The Invincible Zia tournament analysis – September

Named ACBL player of the year many times,world champion and member of the Hall of Fame, Zia Mahmood gives you a hard time every month during Funbridge Points Tournament!

Discover 3 deals analysed by Zia Mahmood from his September tournament.

Deal 2

S  6 2
H  K J 9 2
D  9 8 6 4
C   7 6 3
S  9 5
H  A Q 8 7 5 4
D  7
C  A 8 5 4
orientation S K 8 7 4
H 6
D K Q 10 5 2
C J 10 2
S A Q J 10 3
H 10 3
D A J 3
C  K Q 9
West North East South Zia

In the old days – not necessarily good, but simple – double meant “I don’t think the opponents can make what they just bid”. Nowadays in the tournament game most doubles are for takeout, showing the values to bid something with no clear idea what.

Here I had a balanced 17 points, but the strong five-card suit made my hand a lot too good for a 1 NT opening. I opened 1 ♠ after two passes, West made a reasonable overcall of 2 ♥, and when this was passed back to me I doubled for takeout. My robot partner had an awkward choice – its good hearts suggested a pass, but my double did not have to be based on high-card strength and it did have a suit to show. It decided to bid 3 ♦ and the East robot expressed a firm opinion about that contract.

We weren’t going to make it, but luckily the West robot was of the modern school. Thinking that East had made a takeout double West repeated its hearts. My partner might have doubled that, but perhaps it was afraid that I would think this was yet another takeout double, so it passed.

I won the spade lead and played my low trump – maybe I should have played my high one, because West won with ♥ A and continued with ♥ 4. If I had been forced to win that with ♥ 10 I would have been endplayed, but North was alive (if a robot can be alive) to the position and made the Crocodile Coup of winning with ♥ J to play another spade. We continued to defend accurately to take 3♥ down four, a 95% board.

Deal 10

S  K Q 6 5 2
H  J 8
D  10 7
C   Q 10 4 3
S  A J 8 7
H  A 9 5 2
D  A J
C  J 8 6
orientation S 10 9 3
H Q 10 7
D K 6 5 4 3 2
C  2
S 4
H K 6 4 3
D Q 9 8
C  A K 9 7 5
West North East South Zia
Double PASS

Maybe after the first deal North was convinced that I was a thoroughly modern player who would never leave in one of its doubles for penalty. After the normal start to the auction – 1 ♣ from me, double by West with its opening bid and both majors, natural bids of 1 ♠ by North and 2 ♦ by East – my robot partner had to make a reopening decision.

Of course it could have passed, but I like its desire to compete – you don’t get rich in a matchpoint event letting opponents play in a comfortable two diamonds. And you could see what it was thinking – if it doubled and I bid 2 ♥ it could bid 2 ♠ and imply its actual shape. It couldn’t just have spades, since it would bid them instead of doubling, so it must have clubs.

Maybe that’s what should have happened. But I was greedy – envisaging partner with ♠ A and some other values I hoped for a couple of club tricks, a couple of major-suit winners, a couple of spade ruffs… in my dreams they were going for 300 against nothing our way. So I passed for penalty and led a high club.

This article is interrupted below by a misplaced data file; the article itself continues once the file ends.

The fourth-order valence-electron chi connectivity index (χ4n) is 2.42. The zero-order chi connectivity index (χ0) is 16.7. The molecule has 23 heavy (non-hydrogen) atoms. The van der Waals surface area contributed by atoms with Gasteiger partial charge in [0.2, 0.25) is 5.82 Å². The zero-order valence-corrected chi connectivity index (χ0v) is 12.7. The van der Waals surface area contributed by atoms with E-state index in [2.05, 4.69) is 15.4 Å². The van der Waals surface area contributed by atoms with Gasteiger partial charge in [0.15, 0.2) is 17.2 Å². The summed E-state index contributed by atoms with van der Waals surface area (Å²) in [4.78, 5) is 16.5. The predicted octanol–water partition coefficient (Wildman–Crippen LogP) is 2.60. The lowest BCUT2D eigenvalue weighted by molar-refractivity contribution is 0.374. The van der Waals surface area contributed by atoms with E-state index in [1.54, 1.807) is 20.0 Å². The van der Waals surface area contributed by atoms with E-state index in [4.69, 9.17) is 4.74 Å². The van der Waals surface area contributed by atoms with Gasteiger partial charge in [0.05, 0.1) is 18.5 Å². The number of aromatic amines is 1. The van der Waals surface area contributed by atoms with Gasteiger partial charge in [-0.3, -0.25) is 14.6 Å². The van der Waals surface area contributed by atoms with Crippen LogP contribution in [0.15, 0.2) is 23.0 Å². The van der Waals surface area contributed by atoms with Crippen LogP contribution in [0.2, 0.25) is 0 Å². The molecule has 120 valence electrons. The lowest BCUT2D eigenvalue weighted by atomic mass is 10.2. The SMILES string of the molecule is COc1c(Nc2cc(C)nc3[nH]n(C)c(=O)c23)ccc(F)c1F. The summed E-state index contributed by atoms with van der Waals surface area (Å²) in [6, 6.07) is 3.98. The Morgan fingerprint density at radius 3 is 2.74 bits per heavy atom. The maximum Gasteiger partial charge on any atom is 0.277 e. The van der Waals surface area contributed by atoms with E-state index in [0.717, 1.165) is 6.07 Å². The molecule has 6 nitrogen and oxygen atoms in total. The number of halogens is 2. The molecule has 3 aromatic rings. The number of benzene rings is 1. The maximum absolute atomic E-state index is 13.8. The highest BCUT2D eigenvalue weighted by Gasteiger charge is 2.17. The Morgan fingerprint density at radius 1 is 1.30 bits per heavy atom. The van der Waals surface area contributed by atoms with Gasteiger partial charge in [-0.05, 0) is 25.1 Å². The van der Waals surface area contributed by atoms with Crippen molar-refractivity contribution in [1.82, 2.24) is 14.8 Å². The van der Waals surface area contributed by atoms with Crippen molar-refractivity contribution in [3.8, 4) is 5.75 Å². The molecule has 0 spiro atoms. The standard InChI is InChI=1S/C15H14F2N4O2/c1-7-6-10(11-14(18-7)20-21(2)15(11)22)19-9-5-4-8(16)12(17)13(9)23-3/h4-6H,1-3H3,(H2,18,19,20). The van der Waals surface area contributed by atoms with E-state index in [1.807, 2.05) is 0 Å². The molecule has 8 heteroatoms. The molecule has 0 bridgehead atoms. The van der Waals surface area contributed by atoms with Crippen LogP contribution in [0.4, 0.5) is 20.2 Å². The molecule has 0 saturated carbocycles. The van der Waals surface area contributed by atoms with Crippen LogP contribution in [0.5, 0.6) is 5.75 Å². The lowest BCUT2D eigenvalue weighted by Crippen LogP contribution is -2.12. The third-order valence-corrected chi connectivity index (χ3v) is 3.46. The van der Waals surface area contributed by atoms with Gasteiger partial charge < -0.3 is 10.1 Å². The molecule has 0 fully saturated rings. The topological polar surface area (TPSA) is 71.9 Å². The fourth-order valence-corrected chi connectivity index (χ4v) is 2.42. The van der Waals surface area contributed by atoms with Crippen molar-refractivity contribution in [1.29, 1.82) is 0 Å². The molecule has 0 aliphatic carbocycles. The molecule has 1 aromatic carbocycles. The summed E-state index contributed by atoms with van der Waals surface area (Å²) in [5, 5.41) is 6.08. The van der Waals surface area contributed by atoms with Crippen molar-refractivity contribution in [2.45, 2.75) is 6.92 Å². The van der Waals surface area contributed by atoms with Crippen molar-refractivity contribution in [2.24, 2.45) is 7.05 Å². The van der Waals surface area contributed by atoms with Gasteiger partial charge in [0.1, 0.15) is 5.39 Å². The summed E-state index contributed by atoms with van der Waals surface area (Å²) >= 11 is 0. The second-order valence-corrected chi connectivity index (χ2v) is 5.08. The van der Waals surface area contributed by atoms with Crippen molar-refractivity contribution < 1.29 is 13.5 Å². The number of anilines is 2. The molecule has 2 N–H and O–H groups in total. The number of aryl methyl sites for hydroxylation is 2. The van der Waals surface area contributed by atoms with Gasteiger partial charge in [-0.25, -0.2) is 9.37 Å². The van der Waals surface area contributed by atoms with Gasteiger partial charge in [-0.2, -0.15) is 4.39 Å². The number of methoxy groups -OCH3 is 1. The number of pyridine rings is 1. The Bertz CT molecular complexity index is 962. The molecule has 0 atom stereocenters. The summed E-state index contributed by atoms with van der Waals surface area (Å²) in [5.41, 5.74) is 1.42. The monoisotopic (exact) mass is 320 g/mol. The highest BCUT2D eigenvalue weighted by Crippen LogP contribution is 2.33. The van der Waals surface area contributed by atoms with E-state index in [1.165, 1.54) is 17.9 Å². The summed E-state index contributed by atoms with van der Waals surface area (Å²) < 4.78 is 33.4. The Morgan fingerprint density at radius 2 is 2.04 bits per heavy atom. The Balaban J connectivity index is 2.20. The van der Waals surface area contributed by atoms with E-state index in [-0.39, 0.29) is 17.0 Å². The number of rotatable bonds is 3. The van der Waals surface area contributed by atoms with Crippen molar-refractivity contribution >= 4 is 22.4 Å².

The sight of dummy dashed my hopes of early spade ruffs, but my partner encouraged in clubs so I happily cashed the king and led another for him to ruff… except that I didn’t get that far. The East robot ruffed instead, played a diamond to the jack, cashed ♦ A and led a heart to the ten. There was nothing we could do to stop ten tricks for minus 380. I thought this would be worth next to no match points, but as with everything else about this deal I was wrong – some pairs had doubled 3 ♦ , while others had somehow lost 500 penalties, so I emerged with a 31% board.

Deal 9

S  A
H  A K 9 7 3
D  7 4 3
C   A 9 7 5
S  9 5 4
H  Q 10 8
D  K Q 10 2
C  K Q 6
orientation S K 8 6 3 2
H 6 5 4 3
D 8 5
C  J 4
S Q J 10 7
D A J 9 6
C  10 8 3 2
West North East South Zia

Maybe I could have passed 2 ♣, maybe my robot could have passed 3 ♣, but our combined optimism landed us in an awful contract. The West robot led ♦ K which I ducked, but it wasn’t falling for that. It shifted accurately to a spade, and I didn’t see how I was going to come to more than about seven tricks.

For want of anything better to do I played ♣ A and another round of the suit. West won with ♣ Q and had only to play s spade to East for a diamond through and I would have no chance. But East had played ♠ 2 on the first round of spades – maybe it thought it was giving count, but West clearly thought its partner was discouraging spades (remember that I had bid the suit).

Reading the distribution accurately West shifted to ♥ Q, which would have been a good move if my singleton had been a low card. As it was, I could win with dummy’s ♥ A, cash ♥ K dropping West’s ♥ 8, and continue with dummy’s ♥ 9 to force out West’s ♥ 10. Still the robot could have played a spade to its partner’s ♠ K for a diamond through, but that “discouraging” ♠ 2 on the first round of the suit weighed too heavily on its circuits. It played a diamond, which I won in hand to play a third round of clubs – specifically the ♣ 10.

This left dummy’s ♣ 9 as an entry to the hearts, so I made a spade trick, four hearts, two diamonds and two clubs for a 98% board. But it’s going to be tougher next month – they’ve reprogrammed the East robot to signal attitude.